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Chief CEO: Shale Gas Long-Term Proposition

Development of the nation's shale natural gas plays may be a thankless job for producers today, but its value will pay off in the years to come, according to the CEO of Chief Oil & Gas LLC, who hopes to expand his company's presence in the Marcellus and Utica shales.

"If you're like me, you've been waiting for someone to thank you for all that you've done to find and develop such a huge new supply of energy that all citizens in our country can use to reduce their cost of energy, enjoy a better standard of living and a way of life," Trevor Rees-Jones told attendees of Hart Energy's DUG East Conference in Pittsburgh. "And, if you're like me, no one has come up to thank you yet. Well, I'm your man. I'm here to thank you on behalf of every citizen and consumer in the United States."

The CEO conceded that the abundant supply of natural gas caused prices to fall to record lows, adding "some of you may prefer the word 'collapse.' [It's] not so good for us producers, but the point is it's good and very beneficial for the average American -- the consumer. The cost of energy comes down for everyone and in many ways people don't realize...not just fuel cost, but also the cost of food and many consumer goods that are made using natural gas. So there is a very direct and substantial benefit to the American consumer from this shale revolution."

Annual U.S. Henry Hub prices have slumped since 2008 as the surge in dry gas production in the Lower 48 has closed the gap between production and U.S. consumption. In 2011, U.S. consumption outpaced domestic dry gas production by just 3.5 Bcf/d, its lowest level over the last 10 years. However, the Energy Information Administration projects that difference will end up coming in at 4.4 Bcf/d in 2012 and 3.9 Bcf/d in 2013, and forecasts that the Henry Hub will average $3.59/MMBtu in 2013, up from $2.85/MMBtu in 2012.

Futures traders expect the upward price momentum for U.S. natural gas to continue beyond 2013. On Nov. 13, the 2014 Nymex natural gas futures strip settled at a rounded price of $4.24, with the subsequent three years averaging $4.38, $4.56 and $4.77, respectively.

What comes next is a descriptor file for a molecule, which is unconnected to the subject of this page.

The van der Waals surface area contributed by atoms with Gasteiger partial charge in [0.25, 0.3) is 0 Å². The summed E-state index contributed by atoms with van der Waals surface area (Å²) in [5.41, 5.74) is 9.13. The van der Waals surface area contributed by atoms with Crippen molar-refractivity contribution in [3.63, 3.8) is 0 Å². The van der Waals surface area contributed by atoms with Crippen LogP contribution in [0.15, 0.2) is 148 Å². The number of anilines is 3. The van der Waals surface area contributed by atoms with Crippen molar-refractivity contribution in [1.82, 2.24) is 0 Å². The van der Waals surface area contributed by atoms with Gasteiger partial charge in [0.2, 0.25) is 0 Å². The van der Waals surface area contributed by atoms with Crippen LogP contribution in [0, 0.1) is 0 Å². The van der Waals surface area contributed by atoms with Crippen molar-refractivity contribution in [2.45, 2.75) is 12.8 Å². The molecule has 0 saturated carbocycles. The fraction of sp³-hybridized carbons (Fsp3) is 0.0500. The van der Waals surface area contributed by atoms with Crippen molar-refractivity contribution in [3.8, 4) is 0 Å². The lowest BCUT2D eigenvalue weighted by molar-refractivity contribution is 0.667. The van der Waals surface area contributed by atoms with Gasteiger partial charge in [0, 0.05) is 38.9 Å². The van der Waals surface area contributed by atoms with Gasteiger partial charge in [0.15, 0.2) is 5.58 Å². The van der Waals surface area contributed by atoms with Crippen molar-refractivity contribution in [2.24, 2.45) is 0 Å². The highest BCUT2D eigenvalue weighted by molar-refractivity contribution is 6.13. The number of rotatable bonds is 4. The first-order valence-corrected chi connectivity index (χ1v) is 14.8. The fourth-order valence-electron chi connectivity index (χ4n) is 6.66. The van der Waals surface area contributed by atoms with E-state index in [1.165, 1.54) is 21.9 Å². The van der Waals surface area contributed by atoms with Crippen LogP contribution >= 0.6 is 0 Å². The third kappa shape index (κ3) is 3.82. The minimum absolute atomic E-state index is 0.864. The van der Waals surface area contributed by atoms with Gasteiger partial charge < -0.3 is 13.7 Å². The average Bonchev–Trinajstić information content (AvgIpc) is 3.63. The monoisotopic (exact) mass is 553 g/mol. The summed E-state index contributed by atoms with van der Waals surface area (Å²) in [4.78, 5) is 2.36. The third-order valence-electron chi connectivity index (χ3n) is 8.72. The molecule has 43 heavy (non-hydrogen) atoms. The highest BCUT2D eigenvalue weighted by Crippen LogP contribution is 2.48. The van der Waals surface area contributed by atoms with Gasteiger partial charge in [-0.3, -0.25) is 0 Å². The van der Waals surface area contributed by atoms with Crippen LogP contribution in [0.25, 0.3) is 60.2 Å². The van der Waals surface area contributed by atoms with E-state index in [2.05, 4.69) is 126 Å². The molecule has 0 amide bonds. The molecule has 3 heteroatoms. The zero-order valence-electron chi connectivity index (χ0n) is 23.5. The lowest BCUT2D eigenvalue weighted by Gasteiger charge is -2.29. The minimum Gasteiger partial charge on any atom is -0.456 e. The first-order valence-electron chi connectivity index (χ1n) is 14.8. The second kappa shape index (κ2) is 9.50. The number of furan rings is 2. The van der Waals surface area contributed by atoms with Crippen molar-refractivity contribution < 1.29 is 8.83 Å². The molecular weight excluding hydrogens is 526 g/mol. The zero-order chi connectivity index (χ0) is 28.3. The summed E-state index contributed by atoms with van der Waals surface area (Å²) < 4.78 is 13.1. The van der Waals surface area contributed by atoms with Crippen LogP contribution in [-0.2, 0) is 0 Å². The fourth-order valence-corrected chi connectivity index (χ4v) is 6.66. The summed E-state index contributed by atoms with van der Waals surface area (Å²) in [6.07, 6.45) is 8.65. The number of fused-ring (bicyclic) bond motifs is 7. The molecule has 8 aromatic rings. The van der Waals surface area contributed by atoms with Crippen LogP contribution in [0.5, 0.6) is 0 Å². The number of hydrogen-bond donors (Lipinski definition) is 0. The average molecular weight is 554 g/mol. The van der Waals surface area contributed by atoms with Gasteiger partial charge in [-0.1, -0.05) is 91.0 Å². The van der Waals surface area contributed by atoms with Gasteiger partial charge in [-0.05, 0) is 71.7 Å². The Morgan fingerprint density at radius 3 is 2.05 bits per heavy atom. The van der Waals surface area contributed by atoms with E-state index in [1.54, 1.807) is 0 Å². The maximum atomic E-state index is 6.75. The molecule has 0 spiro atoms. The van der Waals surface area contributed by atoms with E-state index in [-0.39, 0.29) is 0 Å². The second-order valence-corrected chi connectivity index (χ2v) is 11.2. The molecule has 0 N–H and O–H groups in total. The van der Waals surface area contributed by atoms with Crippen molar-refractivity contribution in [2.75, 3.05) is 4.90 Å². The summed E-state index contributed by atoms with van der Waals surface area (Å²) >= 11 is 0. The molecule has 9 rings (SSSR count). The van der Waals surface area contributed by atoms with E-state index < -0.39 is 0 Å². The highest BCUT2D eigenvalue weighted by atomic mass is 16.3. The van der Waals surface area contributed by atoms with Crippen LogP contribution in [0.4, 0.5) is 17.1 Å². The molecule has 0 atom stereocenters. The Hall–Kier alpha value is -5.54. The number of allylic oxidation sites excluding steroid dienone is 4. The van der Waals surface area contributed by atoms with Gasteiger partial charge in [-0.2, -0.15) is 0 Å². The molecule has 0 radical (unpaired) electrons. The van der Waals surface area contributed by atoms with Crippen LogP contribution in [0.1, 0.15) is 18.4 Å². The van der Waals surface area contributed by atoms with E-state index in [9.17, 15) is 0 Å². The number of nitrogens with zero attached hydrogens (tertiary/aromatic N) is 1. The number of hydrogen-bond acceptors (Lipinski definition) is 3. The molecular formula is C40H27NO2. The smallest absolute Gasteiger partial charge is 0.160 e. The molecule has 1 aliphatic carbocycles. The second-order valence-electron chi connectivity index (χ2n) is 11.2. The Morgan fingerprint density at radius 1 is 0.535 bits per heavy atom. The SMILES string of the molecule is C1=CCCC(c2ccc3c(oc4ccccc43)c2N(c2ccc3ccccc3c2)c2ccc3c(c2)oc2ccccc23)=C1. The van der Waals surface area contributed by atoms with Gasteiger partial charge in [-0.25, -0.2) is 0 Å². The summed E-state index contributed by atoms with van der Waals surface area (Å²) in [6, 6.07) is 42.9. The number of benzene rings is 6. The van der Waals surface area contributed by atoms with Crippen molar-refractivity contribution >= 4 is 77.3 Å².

Rees-Jones also spent time lauding the environmental benefits of natural gas. "It would wonderful if we could secure all, or even most, or even a good bit of, our energy needs from renewable sources such as wind or solar. But the fact of the matter is we can't. And unless you want to turn in your car keys, turn off your heater in the winter and air conditioner in the summer, and turn off your lights at home and at work, every single person in the United States needs this resource base."

Chief currently holds 125,000 acres in northeastern Pennsylvania's in Bradford, Susquehanna, northern Sullivan and northern Wyoming counties, "an area that if you have to be in dry gas, many believe is the best place in the country to be." Rees-Jones added that Chief's wells in the area were currently flowing at around 20 MMcf/d, with 3,100 pounds of pressure. We're currently running two rigs and we would love to expand our position further in the Marcellus, whether in the dry gas area in northeast Pennsylvania or elsewhere in the Marcellus," Rees-Jones said. "Two of our goals are to increase our presence and position in the Marcellus and also to establish a position in the Utica."

Chief has been selling some of its assets in the Marcellus for the last three years. Penn Virginia Resource Partners LP bought Chief's gathering system unit in April for $1 billion (see NGI, April 16). Chevron Corp. and EXCO Resources Inc. bought acreage from Chief in 2011 and 2010, respectively (see NGI, May 9, 2011).

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